Do you remember those backyard science lessons that NatGeo junior (channel) used to broadcast? Well this is something like that. Except, India had it much earlier than any TV channels started airing it. TV wasn’t even a household name for that matter.
Can you imagine the gleam in the child’s eye when he comes to know that he can make his own miniature motor or pulley, or understand shapes and angles by actually holding them? and for that, the school library need not even have a Physics or Geometry kit! The idea sounds great isn’t it? As if, every child will fall in love with Science and not abhor it anymore. We never hate a subject. We just hate the way it is taught. Or hate the professor or teacher.
Dr Arvind Gupta has been trying to change that since the last 30 years. Making toys out of trash and waste items and teaching science to young students all over India has been his area of commendable work. What started with a small village has now transcended the borders of India. He has helped lakhs of Government School students and poor students who do not have much resources to study and understand science and the ill-trained teachers are of no help. After all, no subject can be mugged up and taught.
A scientist from the prestigious IIT Kanpur, he left his even more prestigious job at TELCO in 1978 because he realized that he didn’t want to make trucks for TATAs for the rest of his life. He followed his calling and the trend of the seventies and spent a year in a village studying their science. In that one year he realized what he wanted to do for the rest of his life. Make toys out of trash and litter and make great scientists.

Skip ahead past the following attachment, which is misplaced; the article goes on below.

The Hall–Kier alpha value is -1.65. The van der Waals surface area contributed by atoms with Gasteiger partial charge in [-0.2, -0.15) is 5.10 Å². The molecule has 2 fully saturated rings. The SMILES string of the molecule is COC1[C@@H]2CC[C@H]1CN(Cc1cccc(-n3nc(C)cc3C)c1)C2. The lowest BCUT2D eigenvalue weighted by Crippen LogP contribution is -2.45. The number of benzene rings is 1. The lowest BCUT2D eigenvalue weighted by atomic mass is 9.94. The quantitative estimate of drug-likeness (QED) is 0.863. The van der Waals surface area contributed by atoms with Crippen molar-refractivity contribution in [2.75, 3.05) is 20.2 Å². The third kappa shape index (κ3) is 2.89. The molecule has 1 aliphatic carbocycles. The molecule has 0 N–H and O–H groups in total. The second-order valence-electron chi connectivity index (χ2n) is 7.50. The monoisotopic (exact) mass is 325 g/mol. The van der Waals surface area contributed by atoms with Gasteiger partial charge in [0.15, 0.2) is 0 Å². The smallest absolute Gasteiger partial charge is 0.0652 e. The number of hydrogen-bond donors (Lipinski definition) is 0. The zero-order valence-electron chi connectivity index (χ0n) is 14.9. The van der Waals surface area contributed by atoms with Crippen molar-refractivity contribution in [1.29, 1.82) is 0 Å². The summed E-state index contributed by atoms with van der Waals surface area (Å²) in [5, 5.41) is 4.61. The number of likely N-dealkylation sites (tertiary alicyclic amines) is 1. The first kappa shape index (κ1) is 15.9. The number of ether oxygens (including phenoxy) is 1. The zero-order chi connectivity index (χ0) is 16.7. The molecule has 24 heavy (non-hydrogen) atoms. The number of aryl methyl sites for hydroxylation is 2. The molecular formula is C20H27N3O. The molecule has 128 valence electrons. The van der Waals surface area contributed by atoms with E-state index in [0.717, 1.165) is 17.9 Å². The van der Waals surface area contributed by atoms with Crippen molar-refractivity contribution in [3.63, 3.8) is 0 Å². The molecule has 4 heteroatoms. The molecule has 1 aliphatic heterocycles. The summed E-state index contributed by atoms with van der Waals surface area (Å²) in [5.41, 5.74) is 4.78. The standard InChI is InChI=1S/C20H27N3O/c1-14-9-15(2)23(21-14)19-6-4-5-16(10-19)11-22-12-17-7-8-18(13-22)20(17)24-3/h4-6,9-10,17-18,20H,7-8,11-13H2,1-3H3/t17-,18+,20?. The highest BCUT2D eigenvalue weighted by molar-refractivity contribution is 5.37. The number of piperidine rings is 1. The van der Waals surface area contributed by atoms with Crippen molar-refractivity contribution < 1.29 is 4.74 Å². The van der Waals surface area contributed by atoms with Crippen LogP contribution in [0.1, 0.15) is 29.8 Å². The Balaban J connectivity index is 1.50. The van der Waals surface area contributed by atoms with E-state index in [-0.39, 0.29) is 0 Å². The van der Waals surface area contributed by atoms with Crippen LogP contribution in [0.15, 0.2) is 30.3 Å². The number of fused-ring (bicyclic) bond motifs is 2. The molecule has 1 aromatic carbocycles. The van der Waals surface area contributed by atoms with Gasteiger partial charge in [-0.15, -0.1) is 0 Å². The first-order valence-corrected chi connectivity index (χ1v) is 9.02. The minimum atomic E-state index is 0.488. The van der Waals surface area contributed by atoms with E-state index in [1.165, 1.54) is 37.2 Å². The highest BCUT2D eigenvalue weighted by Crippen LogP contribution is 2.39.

In his talk, he demonstrates some really simple ways to make great stuff. You could aptly name it backyard science. All the stuff will be available at the junkyard. You might just need to purchase a battery which is the most expensive item in the whole list! And he demonstrates shapes using matchsticks and cycle tube pieces, understand the theory of sounds and centrifugal forces through straws and tapes, make motors and pulleys out of CDs and erasers and much more. You won’t be able to see that gleam in your eyes and realize the scientist in you till you don’t see it for yourself. But perhaps the best that he shows is how really junk stuff can be used to create a drawing board for the blind children. All you need is a plastic box (which acts as a table), some welcro as paper and wool as the ink. He explains how one can create a simple working Braille structure out of these junk and help lots and lots of blind children enjoy the art of drawing.
He ends with a sweet little ship captain story where he teaches how to make different types of paper hats and a boat and a life jacket out of the same piece of newspaper. How expensive and time taking it is to do these? It may not be in our capacity to help these children with other necessities of life. But we can help them with the joy of learning and they will be able to keep care of themselves.
One man has taken it 30 years and still we know of schools where children mug up theories and vomit them in exams. What is the use! More and more people need to join this initiative to create a future for our country which does not just know things but understands them also!